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  • Sampling

    Reggie Jones

    Sampling can be a difficult concept to understand.   This concept is a key one to understanding how to match your camera’s sensor to the type of optical tube you’re planning to use to image deep sky objects.  Finding the correct match between your camera and the optical tube you are planning use will allow you get as much resolution and detail of your target as is possible under average seeing conditions of the atmosphere.

    It begins with understanding something called The Shannon-Nyquist Sampling Theorem.  It basically means that in order to achieve resolution in a continuous time signal (light from your target) at a particular distance, we need to do discrete time samples of that continuous time signal at a resolution that is twice the specific distance of the continuous time signal.  Yea, I know this is a mouthful and while I hope I stated this correctly I think it’s best if I try to illustrate the concept.

    We know that for us ground based imagers, our atmosphere limits the amount of detail we can capture with our optics.  As a general rule, the average seeing is about 2 arc seconds across; many times it can be worse than this.  Per the theorem, we would like have each pixel in our sensor cover 1 arc second.  This is called the Image Scale and it’s calculated as:

    Image Scale = (206.265 x Pixel Size) /  Telescope Focal Length

    If we want the Image Scale of our system to be 1 arc second and determine the pixel size of the sensor to get to that, we solve for Pixel Size and get:

    Pixel Size = (Image Scale x Telescope Focal Length) / 206.265

    I should note that the solution we get for pixel size is an approximation and not exact.

    So, for my Astro-Physics 130mm refractor that has a focal length of 1,082 mm the optimum pixel size to sample the image correctly would be about 5.25 micro meters.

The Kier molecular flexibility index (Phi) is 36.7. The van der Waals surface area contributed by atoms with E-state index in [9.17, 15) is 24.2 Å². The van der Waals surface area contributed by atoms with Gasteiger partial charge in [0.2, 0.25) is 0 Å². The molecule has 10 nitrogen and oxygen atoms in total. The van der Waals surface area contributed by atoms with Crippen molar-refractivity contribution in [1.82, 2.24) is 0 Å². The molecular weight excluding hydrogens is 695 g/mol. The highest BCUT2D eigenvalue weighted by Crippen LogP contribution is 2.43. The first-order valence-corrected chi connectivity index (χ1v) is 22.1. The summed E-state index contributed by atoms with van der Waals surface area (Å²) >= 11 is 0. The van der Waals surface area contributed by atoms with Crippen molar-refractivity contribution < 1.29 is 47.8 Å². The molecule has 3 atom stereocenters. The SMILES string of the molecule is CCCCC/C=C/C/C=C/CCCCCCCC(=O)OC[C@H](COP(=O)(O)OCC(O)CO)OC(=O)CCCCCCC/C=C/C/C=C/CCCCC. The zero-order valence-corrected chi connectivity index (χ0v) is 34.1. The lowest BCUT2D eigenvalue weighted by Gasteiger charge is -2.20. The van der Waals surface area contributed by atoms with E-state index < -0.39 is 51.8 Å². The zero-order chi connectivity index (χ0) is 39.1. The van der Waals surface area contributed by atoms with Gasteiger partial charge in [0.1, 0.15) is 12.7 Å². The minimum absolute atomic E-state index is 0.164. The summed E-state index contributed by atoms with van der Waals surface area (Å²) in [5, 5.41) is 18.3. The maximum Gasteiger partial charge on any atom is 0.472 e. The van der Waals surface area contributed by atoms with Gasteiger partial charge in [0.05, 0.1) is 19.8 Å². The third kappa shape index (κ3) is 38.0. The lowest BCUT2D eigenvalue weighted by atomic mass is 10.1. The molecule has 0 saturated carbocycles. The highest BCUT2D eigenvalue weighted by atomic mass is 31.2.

The term under sampled means that you have a sensor with pixels that are either too large for your telescope or your telescope focal length is too short for the sensor you’re using.  You’re losing resolution and detail because more of the sky is being crammed into that pixel.  That said, there is a tradeoff to consider - you’re also improving the signal to noise ratio which is what we strive to do as imagers.  But you need to be careful here; if you have too much under sampling going on, you could very well wind up with pixelated details and squarish looking stars.

    With over sampling, your pixels are either too small or the telescope focal length is too long.  You’re going to hit the limits of the resolution you can achieve with your telescope and atmospheric conditions.  Having a high resolution sensor won’t help.  I found in my research a very specific way of thinking about this: “if you have a high resolution image of a blurry view: it’s still blurry.”  You’re gathering less light per pixel and your signal to noise ratio is going to be lower.  Basically, we really need to avoid over sampling our images whenever possible.

    A general rule I found is that on average, we have 2 to 3 arc second atmospheric seeing and we should use this as a guide.  If your average atmospheric seeing is better than this from where you image the deep sky, you are truly privileged and I hate you already.

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